With so many possibilities of getting fit are out there, you may be wondering if weight training is the right choice for you. You may also be wondering if it’s good for you and if it can help you reach your fitness goals. Some may be wondering exactly what weightlifting is, and if you have to have the goals of a bodybuilder to reap the benefits. So, let’s dig into these questions together and help you understand what weight training is, what the benefits of weight training are, and the impact that strength training can have on weight loss.
What is Weight Training?
If you thought that weigh training was just for men or those seeking a large, muscular physique, think again! So, let’s talk about what weight training is. Weight training, or strength training, is a type of workout that uses resistance to push against muscles through contractions. One can strength train using machines, barbells, dumbbells, resistance bands, ropes, suspension training or even body weight. The act of strength training helps to strengthen your muscles, increase muscle mass or tone, decrease fat, and reshape your body.
What are the Benefits of Weight Training?
Strong Bones: Regardless of what your fitness goal is, weight training has many possible benefits. Let’s start with your foundation. One of the best benefits of weight training is its impact on bone density. After about the age of 30, our bone density begins to naturally decrease each year. The less bone density you have the more prone you are to osteoporosis, and the more vulnerable you are to breaks and fractures. Adding weight training to your routine creates force that helps to strengthen the bones, giving your body a stronger foundation and making you less prone to injury.
Faster Metabolism: If you’re turning to weightlifting as a weight loss program, you’ll likely be very happy with the results! Since muscle is active fiber, versus fat, which is not, the more muscle you add to your frame the more calories your body will burn, even without activity. Strength training also benefits weight loss by continuing to burn calories even after you’ve stopped working out. While cardio workouts may burn 400-600 calories in a session, within minutes of completing your workout the calorie burn has stopped. Weight training continues to burn calories hours after your workout to fuel your fat loss and boost your metabolism
Less Abdominal Fat: Another benefit of strength training for weight loss is that it decreases abdominal fat, especially in women. As mentioned above, adding weight training to your routine increases muscle mass, burns calories even after your workout is complete, and raises the metabolism. All three of these benefits align to attack the visceral fat (a.k.a. belly fat), reducing the size of your waist and creating a tighter more toned tummy.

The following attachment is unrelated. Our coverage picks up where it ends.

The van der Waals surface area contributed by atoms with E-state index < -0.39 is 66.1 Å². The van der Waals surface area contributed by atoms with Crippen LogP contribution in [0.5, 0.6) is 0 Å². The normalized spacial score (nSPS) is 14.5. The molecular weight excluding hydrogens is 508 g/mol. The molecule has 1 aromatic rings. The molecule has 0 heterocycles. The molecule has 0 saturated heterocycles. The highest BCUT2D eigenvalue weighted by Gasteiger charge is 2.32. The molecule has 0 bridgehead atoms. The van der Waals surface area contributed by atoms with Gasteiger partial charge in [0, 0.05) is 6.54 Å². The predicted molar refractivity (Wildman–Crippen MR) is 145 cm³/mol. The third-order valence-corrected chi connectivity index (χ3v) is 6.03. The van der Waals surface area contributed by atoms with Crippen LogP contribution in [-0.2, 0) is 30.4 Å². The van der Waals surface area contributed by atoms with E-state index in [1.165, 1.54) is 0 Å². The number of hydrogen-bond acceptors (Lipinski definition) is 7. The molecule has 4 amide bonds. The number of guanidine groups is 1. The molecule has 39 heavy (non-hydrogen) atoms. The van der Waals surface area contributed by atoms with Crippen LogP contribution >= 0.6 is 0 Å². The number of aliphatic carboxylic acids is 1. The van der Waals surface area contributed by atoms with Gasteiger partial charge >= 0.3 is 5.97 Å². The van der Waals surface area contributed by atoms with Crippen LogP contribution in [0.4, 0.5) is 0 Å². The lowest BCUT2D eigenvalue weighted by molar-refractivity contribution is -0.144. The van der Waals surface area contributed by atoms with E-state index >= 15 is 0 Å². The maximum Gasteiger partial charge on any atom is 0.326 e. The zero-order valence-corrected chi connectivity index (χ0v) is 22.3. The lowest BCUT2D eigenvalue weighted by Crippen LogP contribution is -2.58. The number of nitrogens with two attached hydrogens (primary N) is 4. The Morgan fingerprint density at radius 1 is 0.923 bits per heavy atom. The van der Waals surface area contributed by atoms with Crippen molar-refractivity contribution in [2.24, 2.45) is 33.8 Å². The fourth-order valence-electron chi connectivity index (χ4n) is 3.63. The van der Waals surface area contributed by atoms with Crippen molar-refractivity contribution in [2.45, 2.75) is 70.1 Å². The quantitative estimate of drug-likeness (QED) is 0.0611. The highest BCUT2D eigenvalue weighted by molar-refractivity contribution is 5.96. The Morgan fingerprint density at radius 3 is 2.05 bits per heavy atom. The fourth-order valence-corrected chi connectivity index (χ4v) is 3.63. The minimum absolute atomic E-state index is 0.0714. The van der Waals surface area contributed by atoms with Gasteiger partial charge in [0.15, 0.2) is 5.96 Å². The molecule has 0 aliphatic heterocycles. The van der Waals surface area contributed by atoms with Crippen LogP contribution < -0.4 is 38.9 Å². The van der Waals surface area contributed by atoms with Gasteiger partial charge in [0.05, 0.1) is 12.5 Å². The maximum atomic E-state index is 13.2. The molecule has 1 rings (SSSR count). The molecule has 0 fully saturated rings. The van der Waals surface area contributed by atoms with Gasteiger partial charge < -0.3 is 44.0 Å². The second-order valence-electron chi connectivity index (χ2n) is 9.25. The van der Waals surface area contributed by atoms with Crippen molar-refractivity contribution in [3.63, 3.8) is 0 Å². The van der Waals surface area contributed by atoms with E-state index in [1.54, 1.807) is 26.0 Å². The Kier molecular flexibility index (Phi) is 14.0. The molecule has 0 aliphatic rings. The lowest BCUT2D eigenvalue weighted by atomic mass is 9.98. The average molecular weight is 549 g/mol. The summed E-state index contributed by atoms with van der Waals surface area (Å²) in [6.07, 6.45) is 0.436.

Controlled Blood Sugar Levels: Another reason why weight training is good for you is that it helps to control blood sugar levels. Adding strength training to your weight loss program improves your muscles’ ability to grab onto glucose in the blood stream and decreases sugar levels. Meaning that weight training is a total must for anyone with diabetes or insulin issues.
Slows Down the Aging Process: If you’re like me, you may be doing everything in your power to try to slow down the aging process, and with weight training, you can! Weight training can help increase flexibility, improve movement, increase walking speed, and increase reaction speed. Basically, strength training is the fountain of youth for those wanting to look and feel young for as long as possible.
Helps with Hypertension: If you struggle with high blood pressure, then you definitely want to add strength training to your weight loss program. In fact, adding weight training to your routine just once or twice a week can significantly reduce systolic blood pressure readings and reduced diastolic blood pressure.
Helps with Pain Management: If you suffer from arthritis, low back pain or even fibromyalgia, weight training can help ease your pain and discomfort. Weight training can also improve mobility for those with these conditions better than aerobic exercise, making some routine movements less difficult.
Improves Your Mental Health: Adding resistance training to your routine can not only make you look better; it can make you feel better too. Weight training has been shown to significantly improve cognitive abilities in people of all ages. The body composition changes that result from weight training have also been shown to boost self-esteem in both younger and older adults, and the added strength benefits have been shown to increase positive outlook in those with diseases such as cancer. For those who regularly suffer from depression or anxiety, adding weight training to your routine even twice a week has been proven to have a major impact on one’s overall outlook, as well as a reduction in stress and anxiety.
It’s Fun: If you absolutely dread putting in 45 minutes on the treadmill or elliptical, but want to see results from your fitness routine, then add in some weightlifting! Being able to mix up the movements, the reps, the sets, and the equipment will help keep you from getting bored and losing interest. You can even fold strength training in with your cardio routine and do some circuit training for a full-body, fat-burning effect. I personally love to do this type of training when I am short on time.
So, if you’re still asking yourself if weight training is right for you, regardless of what your goals are, the answer should be yes! Weightlifting not only improves the way you look by reducing body fat and literally reshaping your body, it also makes you feel better and helps keep you young!
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